Strict ID laws, Latino-discriminating barriers may affect presidential election – reports
The two reports were prepared and released separately this week, one by the Latino advocacy group NALEO and the other the League of Women Voters of Wisconsin.
NALEO’s study focuses entirely on the Latino population across the US and its ability to cast ballots in the upcoming general election in November.
According to the group, new laws and restrictions are making it extremely difficult for eligible Latinos to vote both in-person and by mail. Since 2012, 19 states have “created new barriers” which affect not only Hispanic, but other voters.
“In sum, we estimate these laws could seriously impede more than 875,000 Latinos who are eligible to vote from participating in the 2016 Presidential election,” NALEO has warned in the report titled “Latino Voters at Risk: Assessing the Impact of Restrictive Voting Changes in Election 2016.”
These states include Alabama, Arizona, Arkansas, Indiana, Kansas, Kentucky, Mississippi, Montana, Nebraska, New Jersey, New Mexico, North Carolina, North Dakota, Ohio, Tennessee, Texas, Utah, Virginia and Wisconsin.
Those states that saw a greater Latino population growth were more likely to implement restrictive changes. Thus, for example, the nine states that saw more than a 100 percent increase in their Latino populations between 2000 and 2010, six – Alabama, Arkansas, Kentucky, Mississippi, North Carolina and Tennessee – have implemented new provisions since 2012.
Some states have imposed serious obstacles to voter registration, while others created discriminatory restrictions, such as the addition of voter ID requirements, shortened early voting periods and changes to absentee ballot policies.
There are a total of eight million Latino voters, nearly one in every three members of the Latino electorate, who are vulnerable to restrictive changes in the law. The report stresses that those Latinos live in areas that “have been freed from oversight, in spite of their documented histories of adopting practices that discriminate against minority voters.”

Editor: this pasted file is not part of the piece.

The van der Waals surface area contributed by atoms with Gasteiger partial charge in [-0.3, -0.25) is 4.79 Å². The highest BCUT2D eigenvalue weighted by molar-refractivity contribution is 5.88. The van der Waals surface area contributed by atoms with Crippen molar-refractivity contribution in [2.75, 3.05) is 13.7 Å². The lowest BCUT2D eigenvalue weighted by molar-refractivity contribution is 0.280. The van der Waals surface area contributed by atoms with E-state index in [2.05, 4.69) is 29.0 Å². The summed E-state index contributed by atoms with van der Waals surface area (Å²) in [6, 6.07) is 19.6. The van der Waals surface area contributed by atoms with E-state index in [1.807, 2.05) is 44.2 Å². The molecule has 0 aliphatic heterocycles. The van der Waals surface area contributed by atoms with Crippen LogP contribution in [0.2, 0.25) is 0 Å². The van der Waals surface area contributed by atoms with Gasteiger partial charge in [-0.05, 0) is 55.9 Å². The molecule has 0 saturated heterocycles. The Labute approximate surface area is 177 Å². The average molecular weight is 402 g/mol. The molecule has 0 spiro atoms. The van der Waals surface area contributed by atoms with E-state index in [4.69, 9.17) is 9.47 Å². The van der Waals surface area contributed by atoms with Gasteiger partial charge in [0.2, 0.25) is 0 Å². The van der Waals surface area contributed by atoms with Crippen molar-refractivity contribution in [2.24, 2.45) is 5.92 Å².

It is not only Latinos who risk missing out on their opportunity to cast ballots in November. The report by the League of Women Voters of Wisconsin (LWVWI) showed findings from 103 volunteers who observed the April 5 presidential primary in 202 polling sites across Wisconsin.
“The polling sites were selected by the organizers of this program in an effort to understand how the changing election laws would affect voters and Election Day processes,” the LWVWI said.
It appears, the study shows, that students and elderly voters are those hit harder by new restrictions and recently imposed changes.
“There is a strong statistical significance related to student polling sites, long registration lines, and greater confusion over proof of residence,” the report said.
Local students had trouble getting registered to vote when trying to use their proof of enrollment as proof of residence. The so-called voter ID law, signed by Gov. Scott Walker (R) in 2011, makes the vast majority of student IDs from the state's colleges and universities invalid for voting.
In such a case, students had to obtain an additional card from a campus office. However, this year it appeared that their university or college letters were addressed to their parents’ or home addresses rather than their school resident addresses.
In addition, the law also required students to bring more documents to the polls, including proof of enrollment, that were not required of other voters.
“Wisconsin lawmakers really made it difficult for students to vote, and students really took a hit this year,” Andrea Kaminski, executive director of LWVWI, told ThinkProgress. “There were long lines to register, long lines to vote, and long lines for students to get the kind of ID they need.”
The ID law affected more than just students. According to the report, at least 183 people were turned away from registration as they lacked proper documents. Over 300 individuals failed to register or vote, because their proof of residence appeared to be invalid.
“In Milwaukee, an elderly veteran came in to vote over the lunch hour. She lacked an acceptable photo ID. The Chief Inspector was away at lunch and no other election official knew how to issue a provisional ballot. The woman walked away without voting,” the report said, citing volunteers’ observations.
Part of the reason why the voting was harder is that election officials had not been properly trained. At more that 30 polling sites, LWVWI volunteers noted confusion among election officials about whether or not a current address was supposed to be on the ID.
Following a number of lawsuits challenging the state’s law, Gov. Walker approved an emergency change this week. It would allow residents to present receipts from the DMV as voter ID, if they are unable to obtain the ID itself in time for election day.